This leads us to the question of what the Rabbit was. Even though it's not clear from the book (beyond some educated guesses), what kind of entity the Rabbit is, a reader observed that Rabbit's role is essentially that of the White Rabbit from "Alice in Wonderland". He further said "Rainbows End" is essentially an "Alice in Wonderland" kind of story, the Wonderland in this case being the high-tech future Robert Gu is touring. Hence Gu is kind of an Alice. (Not to be confused with a "Rainbows End" character named Alice. One of the more mysterious characters in the novel, she left some readers wanting more. They thought that for the importance of the role she played, the author should have told us more about her.)

The protagonist is a jerk, but he's often right

Speaking of characterization, though this group considers it be one of Vernor Vinge's lesser strengths, most people thought that Vinge did a good job with Robert Gu. found Gu's character growth convincing. Myself, not so much. I wasn't impressed with Robert Gu's transformation from a world class jerk to a caring person, since it seemed externally, not internally motivated. His Alzheimer's treatment gave him a whole new personality, taking away his ability to see deeply into people and push their buttons, so he wasn't able to hurt people as well as he used to. That's not to say that Robert Gu is not an interesting character. He really is. The scene where he lashes out against Miri sheds lights on the complexities of his personality. Even though his delight in hurting Miri is despicable, his put-down of her has a ring of truth to it. It is true that she doesn't understand what the world was like before the augmented reality, and she doesn't understand what it's like to read books in their original, bare, unenhanced state, using only your imagination to experience the story fully. Miri is used to virtual reality doing that job for her, getting her into a story: a job that used to be done by the human mind alone. People who grew up without knowing how to use their imagination to enrich their experience seem retarded to Robert, and so does Miri. Despite his arrogance, it's hard not to agree he has a point, and that he has a right to feel offended by her simple-minded encouragement to embrace the augmented reality.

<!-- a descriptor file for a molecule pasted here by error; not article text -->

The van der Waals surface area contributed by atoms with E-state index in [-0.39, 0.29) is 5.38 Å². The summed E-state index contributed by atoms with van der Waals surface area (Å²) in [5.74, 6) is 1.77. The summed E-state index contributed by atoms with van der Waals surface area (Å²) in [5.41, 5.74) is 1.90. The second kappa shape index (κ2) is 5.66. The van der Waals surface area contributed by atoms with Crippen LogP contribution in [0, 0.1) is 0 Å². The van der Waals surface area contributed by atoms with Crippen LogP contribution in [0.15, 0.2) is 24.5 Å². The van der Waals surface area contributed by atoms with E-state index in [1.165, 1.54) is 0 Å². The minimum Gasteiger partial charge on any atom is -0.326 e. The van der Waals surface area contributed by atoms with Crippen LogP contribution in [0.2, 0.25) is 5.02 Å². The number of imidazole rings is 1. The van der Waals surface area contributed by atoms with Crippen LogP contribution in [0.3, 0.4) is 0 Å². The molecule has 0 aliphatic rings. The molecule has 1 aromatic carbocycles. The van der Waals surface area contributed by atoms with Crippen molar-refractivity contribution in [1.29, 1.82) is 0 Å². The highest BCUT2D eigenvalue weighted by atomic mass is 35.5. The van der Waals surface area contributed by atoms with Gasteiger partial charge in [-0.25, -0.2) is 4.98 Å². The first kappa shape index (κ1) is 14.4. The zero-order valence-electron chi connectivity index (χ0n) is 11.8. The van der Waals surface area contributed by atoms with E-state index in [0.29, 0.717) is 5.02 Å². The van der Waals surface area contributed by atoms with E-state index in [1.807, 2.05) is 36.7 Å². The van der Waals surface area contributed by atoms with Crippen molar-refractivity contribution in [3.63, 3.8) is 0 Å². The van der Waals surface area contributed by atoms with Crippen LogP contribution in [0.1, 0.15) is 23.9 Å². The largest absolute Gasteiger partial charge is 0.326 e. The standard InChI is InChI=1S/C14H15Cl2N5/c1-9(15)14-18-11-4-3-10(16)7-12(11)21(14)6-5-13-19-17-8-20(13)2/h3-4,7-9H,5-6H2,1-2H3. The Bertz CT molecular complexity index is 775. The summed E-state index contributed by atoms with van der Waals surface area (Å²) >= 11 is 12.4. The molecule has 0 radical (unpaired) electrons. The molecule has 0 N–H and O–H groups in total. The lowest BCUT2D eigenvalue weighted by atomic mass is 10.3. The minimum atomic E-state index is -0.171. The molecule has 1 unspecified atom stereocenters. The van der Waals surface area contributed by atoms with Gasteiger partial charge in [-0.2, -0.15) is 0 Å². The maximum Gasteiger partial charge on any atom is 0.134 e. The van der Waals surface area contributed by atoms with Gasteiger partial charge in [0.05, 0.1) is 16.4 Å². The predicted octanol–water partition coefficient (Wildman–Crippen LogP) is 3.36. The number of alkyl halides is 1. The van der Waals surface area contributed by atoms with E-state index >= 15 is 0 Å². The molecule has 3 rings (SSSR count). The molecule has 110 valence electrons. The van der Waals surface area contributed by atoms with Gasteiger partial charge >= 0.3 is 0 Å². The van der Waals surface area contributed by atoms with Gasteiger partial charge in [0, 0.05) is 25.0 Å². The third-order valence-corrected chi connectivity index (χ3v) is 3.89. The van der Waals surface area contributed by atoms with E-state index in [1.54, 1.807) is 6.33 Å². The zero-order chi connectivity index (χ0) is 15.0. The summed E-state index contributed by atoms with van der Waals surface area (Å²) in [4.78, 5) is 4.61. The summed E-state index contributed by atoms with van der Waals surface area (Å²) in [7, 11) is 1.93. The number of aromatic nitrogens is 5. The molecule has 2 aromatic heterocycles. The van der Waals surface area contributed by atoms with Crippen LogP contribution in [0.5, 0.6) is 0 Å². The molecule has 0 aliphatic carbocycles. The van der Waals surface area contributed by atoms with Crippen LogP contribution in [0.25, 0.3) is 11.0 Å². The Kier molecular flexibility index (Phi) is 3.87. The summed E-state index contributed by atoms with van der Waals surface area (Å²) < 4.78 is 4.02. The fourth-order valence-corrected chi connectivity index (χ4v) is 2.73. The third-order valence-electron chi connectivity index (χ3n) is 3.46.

The political aspect of the book

One reader said all these things discussed so far were irrelevant to what Vinge wanted to do. The reader thought "Rainbows End" was one of the best political novels written of late, relevant to our current time when the country's administration doesn't live in reality-based world. He liked that Vinge did not take a stance on whether the high-tech world he described was utopia or dystopia. It can be either, since the ubiquitous computing devices that enrich one's perception of reality can also be used for surveillance of the wearers. But the author did not push one view or the other; instead he showed good and bad implications of the whole series of things that are going on now, such as department of homeland security, or interesting unintended consequences of Alzheimer's treatment.

Another reader was intrigued with the political aspect of the book that was left hidden behind the scenes. There are hints in the book that the near future world is going to be far more dangerous and violent than what we have experienced so far. Vinge offhandedly mentions that Alice's family was from Chicago and "none of them survived". Or that the counter-terrorist measures were mostly working, because "they haven't lost a major city in almost 5 years". Apparently, minor cities were lost more often than that.

Several prominent science fiction writers had written novels that were their response to 9/11, and it may be fair to say that "Rainbows End" was Vernor Vinge's reaction to that event (somewhat belated, but not if you keep in mind that this writer produces 1-2 novels a decade). To quote a reader, "He's been writing as fast as he could." :-)

No comments: